For years, Bob did landscaping work, until he could no longer take the heat and headed north to Myrtle Beach in 2005. Since arriving here, he has struggled through nights most of us wouldn’t wish on our worst enemy. He’s slept in woods, in a tent, you name it.

After hearing many of the stories he told us, I doubt many of those nights were filled with much sleep, no matter where he laid his head. He told us about a guy who had his “head smashed with a cinderblock, while he was sleeping in the woods.” He told us of a girl who was found wrapped in a blanket by a dumpster. He had countless stories of people addicted to drugs and alcohol who are placed in jail, only to return to the streets and repeat the cycle.

The more we talked to Bob, the more our hearts ached for the loss he had suffered with the death of his parents. Everytime he would talk about it, he would stare off, speak more softly, eyes welling up with tears. Forty years later, the pain is as fresh as it ever was.

You must understand, this ONE life event changed this young boy’s life forever, leaving him with no one. No one to care what he became. No one to call, when he couldn’t pay a deposit for an apartment. No one to share a meal with to celebrate a new job. My heart breaks, even as I type this. Can you imagine? No one. A boy with no one at 14 became a man with no one at 54.

While many would think a guy like Bob would be bitter, maybe expecting the world owes him something…maybe a guy who curses the God who took the mother and father of a 14-year-old boy…maybe a guy who uses alcohol or drugs to numb the pain. While there are skeptics (maybe even a miniscule part of myself included) who would doubt the truth of Bob’s story, I assure you, the pain in his eyes, the gentleness of a scared teenage boy in his voice, the sadness of the life that could have been, tells me that he is an honest man.

With everything he called his own in a bag sitting next to him on a park bench, Bob told us about the Lord’s provision and protection over his life all of these years he’s spent alone. He praised God for the times he’s been threatened by much larger men who were under the influence, but was never harmed. He praised God for the meals he has to eat everyday, thanks to the kind people who serve through the local churches (though he did say, he might gently tell them to not add so much salt and pepper…but they are doing a great job, otherwise). He praised God for a covered porch of a man who allows him to sleep there, in exchange for taking out the trash and helping with odd jobs every once in a while.

When I asked Bob what his happiest memory in life was, he stared off for a second, looked back at me and softly said, “Anytime with my mom and dad.” Break. My. Heart. :/ I asked him what he wanted most in life, and he said, “At one point, I thought maybe I’d have a family…but it just didn’t work out that way.” He has never been married, never had any kids of his own. He said, if he won the lottery, “I’d give all I could to the homeless, an apartment, and enough money to get on their feet.”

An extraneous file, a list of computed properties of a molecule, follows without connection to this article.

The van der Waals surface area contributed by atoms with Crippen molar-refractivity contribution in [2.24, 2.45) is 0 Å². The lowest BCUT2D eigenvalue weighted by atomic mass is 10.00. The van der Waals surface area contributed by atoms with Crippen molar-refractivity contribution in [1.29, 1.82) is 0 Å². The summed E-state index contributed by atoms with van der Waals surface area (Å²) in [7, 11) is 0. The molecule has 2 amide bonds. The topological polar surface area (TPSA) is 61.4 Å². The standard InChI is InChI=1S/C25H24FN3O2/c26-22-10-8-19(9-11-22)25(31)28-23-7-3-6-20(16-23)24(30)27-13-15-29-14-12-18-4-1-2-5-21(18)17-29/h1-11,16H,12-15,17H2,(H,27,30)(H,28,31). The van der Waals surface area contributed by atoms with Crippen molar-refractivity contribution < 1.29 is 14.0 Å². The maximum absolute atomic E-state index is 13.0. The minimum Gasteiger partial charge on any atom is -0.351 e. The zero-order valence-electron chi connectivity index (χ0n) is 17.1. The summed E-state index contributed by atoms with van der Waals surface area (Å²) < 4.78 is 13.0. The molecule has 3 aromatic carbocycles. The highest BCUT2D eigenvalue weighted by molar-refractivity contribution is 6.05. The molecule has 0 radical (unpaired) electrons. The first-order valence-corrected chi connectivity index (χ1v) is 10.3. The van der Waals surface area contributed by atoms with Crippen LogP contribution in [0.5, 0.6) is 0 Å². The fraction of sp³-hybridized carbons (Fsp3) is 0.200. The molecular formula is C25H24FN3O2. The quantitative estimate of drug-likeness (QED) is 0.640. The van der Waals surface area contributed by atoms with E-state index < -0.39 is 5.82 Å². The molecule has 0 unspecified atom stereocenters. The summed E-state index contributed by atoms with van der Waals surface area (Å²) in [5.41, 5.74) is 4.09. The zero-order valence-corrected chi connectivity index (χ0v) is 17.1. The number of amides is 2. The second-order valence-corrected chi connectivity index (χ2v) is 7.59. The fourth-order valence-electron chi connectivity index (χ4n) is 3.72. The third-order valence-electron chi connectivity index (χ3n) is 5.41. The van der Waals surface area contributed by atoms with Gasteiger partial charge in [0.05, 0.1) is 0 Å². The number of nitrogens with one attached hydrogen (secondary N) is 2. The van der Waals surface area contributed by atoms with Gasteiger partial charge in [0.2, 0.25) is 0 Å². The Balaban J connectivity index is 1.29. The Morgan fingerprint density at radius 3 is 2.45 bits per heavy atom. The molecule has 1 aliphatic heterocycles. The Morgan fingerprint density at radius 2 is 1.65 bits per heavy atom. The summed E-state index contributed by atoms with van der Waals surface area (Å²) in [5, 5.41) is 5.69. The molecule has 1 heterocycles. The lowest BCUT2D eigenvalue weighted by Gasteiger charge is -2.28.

The same man who talked about the cost of batteries (because the cheap ones only last a day or so in his flashlight), declined our offer to buy him dinner. So humble. The same man who wishes he had a warm shower, declined our offer to give him a ride 10 blocks away to the soup kitchen where he has his daily dinner. He said, “No offense, because you have a car, I mean, but walking is what keeps me healthy. I don’t mind it.” So, so humble.

I asked Bob if he knew Jesus as his Savior. Without hesitation, and an absolute joy in his eyes, he said, “Oh, yes! He’s taken care of me all of these years! He always takes good care of me.” Then he paused and his eyes welled up with tears. He said, “It gets tough sometimes, but I know He’s always with me.”

The world would say Bob has little reason to find hope in life. The world would say he has nothing, but a backpack filled with junk. I reminded Bob that he has everything that will ever matter in life, more than the richest man in the biggest beach mansion. Bob has a personal relationship with the God who created him. I assured him, that if I don’t see him again this side of Heaven, I’ll certainly see him there. We hugged (I didn’t think twice about any snot this time), and he was on his way to his nightly dinner at the soup kitchen.

While I had the intention to do headshots for these stories, Bob said he, “doesn’t much care for having my picture taken.” He did agree to allow me to photograph him without showing his face. The eyes truly are the window the the soul. How I wish you could see his kind, gentle spirtit, the pain and hurt, the hope in the light green eyes of the sweetly broken Bob. His hope lives on through you and me. It is now up to you what you will do to be the hands and feet of Jesus to help serve the least among us.

Please say a prayer for Bob. Please pray what you can do to help the homeless situation in your community. Pray for me, as God uses the lens of my camera to share stories of hope.

Every experience God gives us, every person He puts in our lives, is the perfect preparation for the future that only He can see.” – Corrie ten Boom